i can leave you alone if this is getting annoying, but that is correct -- that is for commercial leases
. the case i stated was a residential lease
. it specifically states that the law of contract now applies to leases. here are some portions re-typed:
The common pleas court opinions which have discussed this issue state that the law in Pennsylvania as to the landlord's duty to mitigate damages is not clear. Boesch v. Ericsson, 9 Pa. D. & C.4th 20 (Erie 1990); Blanchard v. DiNardo, 48 Pa. D. & C.3d 268 (Bucks 1988); Hoffman Estate, 47 Pa. D. & C.2d 32 (Philadelphia 1969). But see Brumbach v. Kaufman Carpet Co. Inc., 67 Berks L.J. 18, 25 (1974) (“Plaintiff has a duty to make reasonable efforts to mitigate damages”); West Norriton Industrial Park v. Snappy Car Rental Inc., 118 Montg. L. Rep. 73, 78 (1986) (“Inasmuch as the breach represents a lost-volume sale, the non-breaching party is entitled to lost profits without a duty to mitigate”).
Under ordinary contract principles, a party to an agreement has a duty to mitigate damages. Restatement (Second) Contracts §350. For example, the employee who has been wrongfully terminated must seek other employment; the lessee of a commercial lease who is wrongfully evicted must seek another location for its business; and the lessor of an automobile that is repossessed prior to the expiration of the lease must attempt to lease or sell the automobile.
The rationale which the case law offers for treating lease agreements different from other contracts is based on the characterization of a lease agreement as a transfer of an interest in real property
. During the term of the lease, the tenant is the owner of a property right. Consequently, the landlord should not be permitting a third person to occupy the premises. See Annotation, Landlord's Duty, on Tenant's Failure to Occupy, or Abandonment of, Premises, to Mitigate Damages by Accepting or Procuring Another Tenant, 21 A.L.R.3d 534, 548-49 (1968).
Since the common law characterized a leasehold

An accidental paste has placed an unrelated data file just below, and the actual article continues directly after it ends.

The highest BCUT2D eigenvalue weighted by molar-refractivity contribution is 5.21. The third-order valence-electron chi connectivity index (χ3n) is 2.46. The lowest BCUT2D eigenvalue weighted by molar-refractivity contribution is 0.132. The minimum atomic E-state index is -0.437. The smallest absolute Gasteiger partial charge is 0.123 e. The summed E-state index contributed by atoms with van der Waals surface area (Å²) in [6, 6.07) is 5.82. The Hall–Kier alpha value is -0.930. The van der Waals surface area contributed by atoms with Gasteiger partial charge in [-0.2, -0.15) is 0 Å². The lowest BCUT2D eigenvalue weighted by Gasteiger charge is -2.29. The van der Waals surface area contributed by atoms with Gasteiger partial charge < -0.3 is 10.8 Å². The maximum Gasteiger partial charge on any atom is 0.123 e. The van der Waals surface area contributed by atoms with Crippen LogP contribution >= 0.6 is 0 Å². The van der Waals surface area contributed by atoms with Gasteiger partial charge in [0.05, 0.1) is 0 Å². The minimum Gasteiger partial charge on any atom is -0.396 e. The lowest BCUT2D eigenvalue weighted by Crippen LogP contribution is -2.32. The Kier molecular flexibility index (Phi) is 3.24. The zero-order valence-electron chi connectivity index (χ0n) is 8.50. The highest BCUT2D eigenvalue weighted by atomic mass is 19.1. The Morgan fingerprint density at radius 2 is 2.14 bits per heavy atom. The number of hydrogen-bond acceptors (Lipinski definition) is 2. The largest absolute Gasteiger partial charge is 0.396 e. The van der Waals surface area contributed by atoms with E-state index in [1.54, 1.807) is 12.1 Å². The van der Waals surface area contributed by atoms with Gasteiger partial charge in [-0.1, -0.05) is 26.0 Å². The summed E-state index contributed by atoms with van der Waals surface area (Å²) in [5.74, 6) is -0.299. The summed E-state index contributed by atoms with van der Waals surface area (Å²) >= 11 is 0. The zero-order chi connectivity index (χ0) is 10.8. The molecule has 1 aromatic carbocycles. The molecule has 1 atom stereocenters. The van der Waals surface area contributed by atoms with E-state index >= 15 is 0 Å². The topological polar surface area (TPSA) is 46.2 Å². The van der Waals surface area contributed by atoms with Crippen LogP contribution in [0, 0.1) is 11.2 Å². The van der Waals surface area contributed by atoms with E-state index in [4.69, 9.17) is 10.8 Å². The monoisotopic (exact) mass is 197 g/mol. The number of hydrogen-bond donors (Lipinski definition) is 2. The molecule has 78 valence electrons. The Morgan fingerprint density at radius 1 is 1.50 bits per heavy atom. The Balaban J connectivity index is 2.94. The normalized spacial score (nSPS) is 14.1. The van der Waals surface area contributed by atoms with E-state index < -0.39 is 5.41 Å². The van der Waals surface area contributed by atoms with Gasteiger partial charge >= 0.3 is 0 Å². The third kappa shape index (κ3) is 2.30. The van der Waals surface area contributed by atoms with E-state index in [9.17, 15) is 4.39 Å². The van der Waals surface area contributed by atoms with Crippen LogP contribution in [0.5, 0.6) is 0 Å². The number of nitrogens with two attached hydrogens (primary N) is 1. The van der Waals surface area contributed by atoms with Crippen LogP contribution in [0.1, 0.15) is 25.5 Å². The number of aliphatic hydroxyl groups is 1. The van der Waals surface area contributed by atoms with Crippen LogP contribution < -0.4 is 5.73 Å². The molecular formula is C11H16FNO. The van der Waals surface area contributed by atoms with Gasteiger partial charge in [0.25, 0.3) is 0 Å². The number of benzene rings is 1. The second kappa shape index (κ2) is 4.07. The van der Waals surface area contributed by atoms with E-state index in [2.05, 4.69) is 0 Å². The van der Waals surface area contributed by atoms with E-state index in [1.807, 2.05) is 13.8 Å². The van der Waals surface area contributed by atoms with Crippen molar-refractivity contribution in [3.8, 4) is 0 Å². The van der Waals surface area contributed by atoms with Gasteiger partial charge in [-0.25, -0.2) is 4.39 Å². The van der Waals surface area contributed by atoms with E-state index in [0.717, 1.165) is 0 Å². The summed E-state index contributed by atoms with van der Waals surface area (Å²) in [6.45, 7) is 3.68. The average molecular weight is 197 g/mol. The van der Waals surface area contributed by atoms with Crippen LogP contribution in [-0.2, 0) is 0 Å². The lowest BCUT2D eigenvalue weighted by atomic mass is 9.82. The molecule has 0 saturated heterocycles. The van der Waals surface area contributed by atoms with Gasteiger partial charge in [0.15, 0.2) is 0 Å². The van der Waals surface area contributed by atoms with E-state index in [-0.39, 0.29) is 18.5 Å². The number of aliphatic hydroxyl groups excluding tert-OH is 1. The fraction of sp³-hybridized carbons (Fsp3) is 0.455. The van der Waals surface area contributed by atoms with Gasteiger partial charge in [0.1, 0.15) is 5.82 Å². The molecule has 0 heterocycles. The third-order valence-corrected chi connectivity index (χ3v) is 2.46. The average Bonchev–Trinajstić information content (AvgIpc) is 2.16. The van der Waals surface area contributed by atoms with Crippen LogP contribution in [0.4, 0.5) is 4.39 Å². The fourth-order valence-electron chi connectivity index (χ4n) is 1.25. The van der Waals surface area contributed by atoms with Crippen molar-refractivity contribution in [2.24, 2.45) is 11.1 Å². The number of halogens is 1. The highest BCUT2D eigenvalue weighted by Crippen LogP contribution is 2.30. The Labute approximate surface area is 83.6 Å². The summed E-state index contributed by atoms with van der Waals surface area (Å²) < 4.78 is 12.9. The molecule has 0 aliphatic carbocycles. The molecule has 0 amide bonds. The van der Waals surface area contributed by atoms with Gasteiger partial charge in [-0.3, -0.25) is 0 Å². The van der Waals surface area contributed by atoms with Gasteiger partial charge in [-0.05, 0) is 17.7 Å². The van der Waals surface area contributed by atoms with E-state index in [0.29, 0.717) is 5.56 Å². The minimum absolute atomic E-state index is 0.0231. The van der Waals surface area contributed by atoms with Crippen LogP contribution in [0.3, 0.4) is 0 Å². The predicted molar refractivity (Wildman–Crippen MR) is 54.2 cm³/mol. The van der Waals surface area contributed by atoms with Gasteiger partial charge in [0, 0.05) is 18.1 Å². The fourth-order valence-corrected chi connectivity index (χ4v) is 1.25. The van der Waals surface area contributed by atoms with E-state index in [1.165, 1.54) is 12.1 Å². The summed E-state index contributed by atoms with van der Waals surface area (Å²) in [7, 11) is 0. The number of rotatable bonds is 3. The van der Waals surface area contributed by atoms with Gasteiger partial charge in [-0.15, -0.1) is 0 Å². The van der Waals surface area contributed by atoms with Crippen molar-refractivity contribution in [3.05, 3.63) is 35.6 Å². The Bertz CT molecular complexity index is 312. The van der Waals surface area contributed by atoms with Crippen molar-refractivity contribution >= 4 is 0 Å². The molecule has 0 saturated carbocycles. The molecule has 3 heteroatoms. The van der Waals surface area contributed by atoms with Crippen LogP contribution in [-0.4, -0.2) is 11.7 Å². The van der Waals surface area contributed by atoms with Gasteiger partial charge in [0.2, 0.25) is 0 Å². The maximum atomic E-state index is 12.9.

interest as a property right, under the common law a landlord could not terminate a tenant's lease during its term even for nonpayment of rent. The landlord was required to await the expiration of the term before gaining possession of the premise. The landlord's remedy during the term of the lease was to recover the rent that was due through a contract action. Clark v. Everly, 8 Watts & Serg., 226, 230 (1844).
Legislation has altered the common law by permitting landlords to obtain possession of the property during the term of the lease for nonpayment of rent. Consequently, the rationale for the case law relieving the landlord of any duty to mitigate damages--the absence of the ability to permit a third person to occupy the premises--no longer exists. Since the tenant's right to occupy the premises is now dependent on compliance with the promise to pay rent, the lease agreement is virtually identical to any other contractual relationship.
Also, at least for residential leases, Pennsylvania case law now treats lessors in the same fashion as any other businesses which provide goods and services to consumers. In Commonwealth v. Monumental Properties Inc., 459 Pa. 450, 329 A.2d 812 (1974), the Supreme Court of Pennsylvania held that the Unfair Trade Practices and Consumer Protection Law covers the leasing of residential property. The rationale for the opinion was that contemporary leasing of residences envisioned a landlord exchanging a bundle of goods and services for the periodic payment of rent. The court said that the purchaser of this bundle of goods and services (the tenant) “is as much a consumer as is the purchaser of an automobile, household appliance, or any other consumer good.” Id. at 468, 329 A.2d at 821. (footnote omitted)
In Pugh v. Holmes, 486 Pa. 272, 405 A.2d 897 (1979), the Supreme Court of Pennsylvania abolished the doctrine of caveat emptor as applied to residential leases and held that a warranty
of habitability by the landlord will be implied in all such leases. The rationale for the opinion was that a residential lease “is in the nature of a contract and is to be controlled by principles of contract law.” Id. at 284, 405 A.2d at 903. The court also ruled that since the lease is a contract, traditional contract remedies will govern the enforcement of this implied warranty of habitability.
*5 Since Commonwealth v. Monumental Properties and Pugh v. Holmes establish that the principles of contract law, including contract remedies governing the breach of contractual obligations, govern residential leases, I find to be valid the tenant's defense that the landlord failed to take reasonable measures to mitigate damages.